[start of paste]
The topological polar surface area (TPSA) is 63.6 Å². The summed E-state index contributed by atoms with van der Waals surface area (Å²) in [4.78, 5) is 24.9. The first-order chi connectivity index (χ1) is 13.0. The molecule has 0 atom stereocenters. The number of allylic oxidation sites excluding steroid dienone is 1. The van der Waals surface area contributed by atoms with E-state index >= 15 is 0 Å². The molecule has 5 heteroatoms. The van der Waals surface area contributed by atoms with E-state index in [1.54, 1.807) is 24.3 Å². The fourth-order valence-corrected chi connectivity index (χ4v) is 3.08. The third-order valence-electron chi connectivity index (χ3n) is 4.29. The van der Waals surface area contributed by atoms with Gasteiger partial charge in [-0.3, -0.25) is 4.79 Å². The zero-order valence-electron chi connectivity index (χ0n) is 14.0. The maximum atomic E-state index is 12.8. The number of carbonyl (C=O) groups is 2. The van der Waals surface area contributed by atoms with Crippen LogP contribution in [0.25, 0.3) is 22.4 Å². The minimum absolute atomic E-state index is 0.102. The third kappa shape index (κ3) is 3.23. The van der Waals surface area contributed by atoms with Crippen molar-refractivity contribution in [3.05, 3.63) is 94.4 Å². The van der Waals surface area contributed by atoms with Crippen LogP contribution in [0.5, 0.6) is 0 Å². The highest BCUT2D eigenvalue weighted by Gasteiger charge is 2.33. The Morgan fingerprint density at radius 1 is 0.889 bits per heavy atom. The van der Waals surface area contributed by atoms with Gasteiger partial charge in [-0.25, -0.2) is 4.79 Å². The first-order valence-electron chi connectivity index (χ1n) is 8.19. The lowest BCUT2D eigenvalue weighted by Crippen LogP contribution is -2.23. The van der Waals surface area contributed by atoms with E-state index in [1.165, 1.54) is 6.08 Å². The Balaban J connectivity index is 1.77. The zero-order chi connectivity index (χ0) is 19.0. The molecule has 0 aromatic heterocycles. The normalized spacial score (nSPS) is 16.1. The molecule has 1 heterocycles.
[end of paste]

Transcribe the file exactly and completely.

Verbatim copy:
The topological polar surface area (TPSA) is 63.6 Å². The summed E-state index contributed by atoms with van der Waals surface area (Å²) in [4.78, 5) is 24.9. The first-order chi connectivity index (χ1) is 13.0. The molecule has 0 atom stereocenters. The number of allylic oxidation sites excluding steroid dienone is 1. The van der Waals surface area contributed by atoms with E-state index >= 15 is 0 Å². The molecule has 5 heteroatoms. The van der Waals surface area contributed by atoms with E-state index in [1.54, 1.807) is 24.3 Å². The fourth-order valence-corrected chi connectivity index (χ4v) is 3.08. The third-order valence-electron chi connectivity index (χ3n) is 4.29. The van der Waals surface area contributed by atoms with Gasteiger partial charge in [-0.3, -0.25) is 4.79 Å². The zero-order valence-electron chi connectivity index (χ0n) is 14.0. The maximum atomic E-state index is 12.8. The number of carbonyl (C=O) groups is 2. The van der Waals surface area contributed by atoms with Crippen LogP contribution in [0.25, 0.3) is 22.4 Å². The minimum absolute atomic E-state index is 0.102. The third kappa shape index (κ3) is 3.23. The van der Waals surface area contributed by atoms with Crippen molar-refractivity contribution in [3.05, 3.63) is 94.4 Å². The van der Waals surface area contributed by atoms with Crippen LogP contribution in [0.5, 0.6) is 0 Å². The highest BCUT2D eigenvalue weighted by Gasteiger charge is 2.33. The Morgan fingerprint density at radius 1 is 0.889 bits per heavy atom. The van der Waals surface area contributed by atoms with Gasteiger partial charge in [-0.25, -0.2) is 4.79 Å². The first-order valence-electron chi connectivity index (χ1n) is 8.19. The lowest BCUT2D eigenvalue weighted by Crippen LogP contribution is -2.23. The van der Waals surface area contributed by atoms with E-state index in [1.165, 1.54) is 6.08 Å². The Balaban J connectivity index is 1.77. The zero-order chi connectivity index (χ0) is 19.0. The molecule has 0 aromatic heterocycles. The normalized spacial score (nSPS) is 16.1. The molecule has 1 heterocycles.